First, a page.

Superfoods are curious beasts. Everyone has heard about them, but nobody knows exactly what they are, except for one thing - they are reportedly super-good for you.
According to Mintel Global New Products Database (GNPD), superfoods, including superfruits or supergrains, saw an increase of over 200 percent in new product launches between 2011 and 2015. This is attributed to increasing consumer demand, which seems to indicate that, even if consumers may not know exactly what they are, they do know that they want them.
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The start of the superfood trend
The superfoods trend started about 15 years ago, then just called superfruits. One of the first fruits to gain this auspicious title was the goji berry, lauded for its high vitamin content (most notably vitamin C, vitamin B2, and vitamin A) and for its high content of antioxidants.
This, in fact, was the definition of superfruit for a while - a fruit containing more of at least one nutrient than the average staple fruits for any given region.
This definition became confusing, however, when staple fruits such as blueberries also gained the "super" halo. Blueberries are not any more nutrient-dense than other fruits, but they contain antioxidants, most notably anthocyanins.
The antioxidant effect can clearly be shown in vitro. It is not clear, however, whether this effect carries over into the human body, calling not only the superfruit label but also the antioxidant label itself into question.
Meanwhile, more foods than just fruit are being added to the list of foods that are super-good for you, like algae (spirulina is one example), vegetables like kale or spinach, the ever-popular green tea, spices such as curcuma, nuts (e.g. walnuts), or ancient grains like quinoa or sorghum. Soon, the term "superfruits" gave way to "superfoods", so every food that is “super” in some way can be covered by it.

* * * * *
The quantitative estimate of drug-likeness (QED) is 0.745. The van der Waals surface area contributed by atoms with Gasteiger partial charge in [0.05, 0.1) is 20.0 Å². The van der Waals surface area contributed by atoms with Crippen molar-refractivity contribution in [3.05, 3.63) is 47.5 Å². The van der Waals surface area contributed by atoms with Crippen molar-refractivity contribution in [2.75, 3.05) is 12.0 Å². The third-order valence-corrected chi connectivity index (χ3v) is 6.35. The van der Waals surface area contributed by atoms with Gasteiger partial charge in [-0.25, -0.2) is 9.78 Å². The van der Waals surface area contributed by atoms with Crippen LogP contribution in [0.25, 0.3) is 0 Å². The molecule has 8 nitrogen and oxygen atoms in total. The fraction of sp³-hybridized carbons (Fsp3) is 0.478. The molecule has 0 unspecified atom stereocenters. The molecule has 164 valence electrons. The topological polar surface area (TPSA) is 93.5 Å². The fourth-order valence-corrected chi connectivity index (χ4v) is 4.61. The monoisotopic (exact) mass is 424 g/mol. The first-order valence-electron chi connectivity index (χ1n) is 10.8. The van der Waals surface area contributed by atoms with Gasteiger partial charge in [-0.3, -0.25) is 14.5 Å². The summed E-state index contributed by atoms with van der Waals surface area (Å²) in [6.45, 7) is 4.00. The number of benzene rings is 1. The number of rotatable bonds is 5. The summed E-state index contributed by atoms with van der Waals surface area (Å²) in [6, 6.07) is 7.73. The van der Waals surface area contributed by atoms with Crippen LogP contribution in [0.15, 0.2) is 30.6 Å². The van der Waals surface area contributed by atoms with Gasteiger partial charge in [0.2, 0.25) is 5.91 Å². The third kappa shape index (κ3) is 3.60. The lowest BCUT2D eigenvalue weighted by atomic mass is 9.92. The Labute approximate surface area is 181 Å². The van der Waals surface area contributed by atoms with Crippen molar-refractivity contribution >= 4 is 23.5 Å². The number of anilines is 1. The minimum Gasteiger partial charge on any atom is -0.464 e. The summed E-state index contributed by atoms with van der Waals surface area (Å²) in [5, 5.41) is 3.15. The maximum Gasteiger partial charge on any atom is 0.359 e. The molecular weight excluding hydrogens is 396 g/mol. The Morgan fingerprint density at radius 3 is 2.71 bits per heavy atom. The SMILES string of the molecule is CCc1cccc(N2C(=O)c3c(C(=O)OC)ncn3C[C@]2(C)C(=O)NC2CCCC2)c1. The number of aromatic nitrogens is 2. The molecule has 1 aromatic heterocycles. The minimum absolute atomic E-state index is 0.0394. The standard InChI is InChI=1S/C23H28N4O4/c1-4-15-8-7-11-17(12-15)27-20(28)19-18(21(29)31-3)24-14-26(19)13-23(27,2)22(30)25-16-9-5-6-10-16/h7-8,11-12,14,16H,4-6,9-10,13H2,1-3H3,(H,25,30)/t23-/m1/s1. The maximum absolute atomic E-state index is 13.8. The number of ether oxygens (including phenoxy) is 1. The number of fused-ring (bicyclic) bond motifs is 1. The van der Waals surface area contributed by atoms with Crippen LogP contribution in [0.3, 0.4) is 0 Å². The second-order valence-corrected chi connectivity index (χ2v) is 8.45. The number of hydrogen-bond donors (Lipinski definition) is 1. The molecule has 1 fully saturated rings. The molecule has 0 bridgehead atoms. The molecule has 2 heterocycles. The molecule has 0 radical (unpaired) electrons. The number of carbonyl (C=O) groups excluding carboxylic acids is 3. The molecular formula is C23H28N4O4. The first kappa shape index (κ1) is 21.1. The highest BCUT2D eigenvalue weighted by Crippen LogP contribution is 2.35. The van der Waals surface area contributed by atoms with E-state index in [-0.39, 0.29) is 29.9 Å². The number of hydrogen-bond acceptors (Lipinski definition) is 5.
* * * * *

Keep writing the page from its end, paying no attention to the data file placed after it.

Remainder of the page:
But what does “super” mean, exactly?
When can a food be called a superfood?
The short answer is, there is no clear definition. The term is not in general use by nutritionists. In fact, the only people who use it in product-related communication are marketing people, and they come up against regulatory resistance when they do so.
In the UK, regulatory watchdog authority Advertising Standards Authority (ASA) banned the term "superfood" from a brand name, because it did not follow the requirements of the Nutrition and Health Claims Regulation (NHCR). In particular, a general claim such as "superfood" must be followed by authorized specific health claims, which was not possible, because no health claims have been authorized for the food in question.
However, "superfood" itself is not a health claim, so it still can be and is used. However, it is non-specific enough to cause confusion as to when it can be used, and when using it constitutes consumer deception.
Claiming a food to be a superfood and backing this claim up by listing the amounts of nutrients may be one way to go, but only if the listed nutrients reach levels in accordance with the conditions of use of one or more of the EU’s EC Regulation No 1924/2006, article 13.1 health claims.1 This would make use of these health claims possible and thus satisfy the criticism of a general claim not being backed by a specific one.
In fact, this is the route manufacturers of many ancient grain products go: they make the minus claim gluten-free - most ancient grains do not contain gluten - and add the amounts of nutrients contained in the ancient grain in order to back health benefits.
The future of superfoods
Despite all the regulatory worries, the superfoods market is growing, with the next candidates already on the horizon.
One such candidate is tiger nut, which is not really a nut but a tuber originating in Africa. Tiger nuts are gluten-free and can be used to make a plant-based milk, thus also catering to the dairy-free crowd. At the same time, they have a sweet flavor reminiscent of coconut and a pleasantly creamy texture when processed into milk.
Two other candidates emerging from Japan and gaining traction on the European markets are ancient grains hemp seed and teff. Hemp seeds offer immunity and beauty potential while teff can provide blood sugar control and weight loss-aiding benefits. However, with the health claim situation in Europe being what it is, the question remains whether these benefits will ever actually be claimed, or whether the generic descriptor "superfood" will remain the only selling point.
- Superfood Spotlight: Blueberry
- Is Peruvian lucuma the next superfood?
- Ancient Grains in Depth: Bulgur, Buckwheat, Millet, Spelt & Teff
- One Teff Competitor: What You Should Know About This Up-and-Coming Grain
- European Food Safety Authority: “General function” health claims under Article 13
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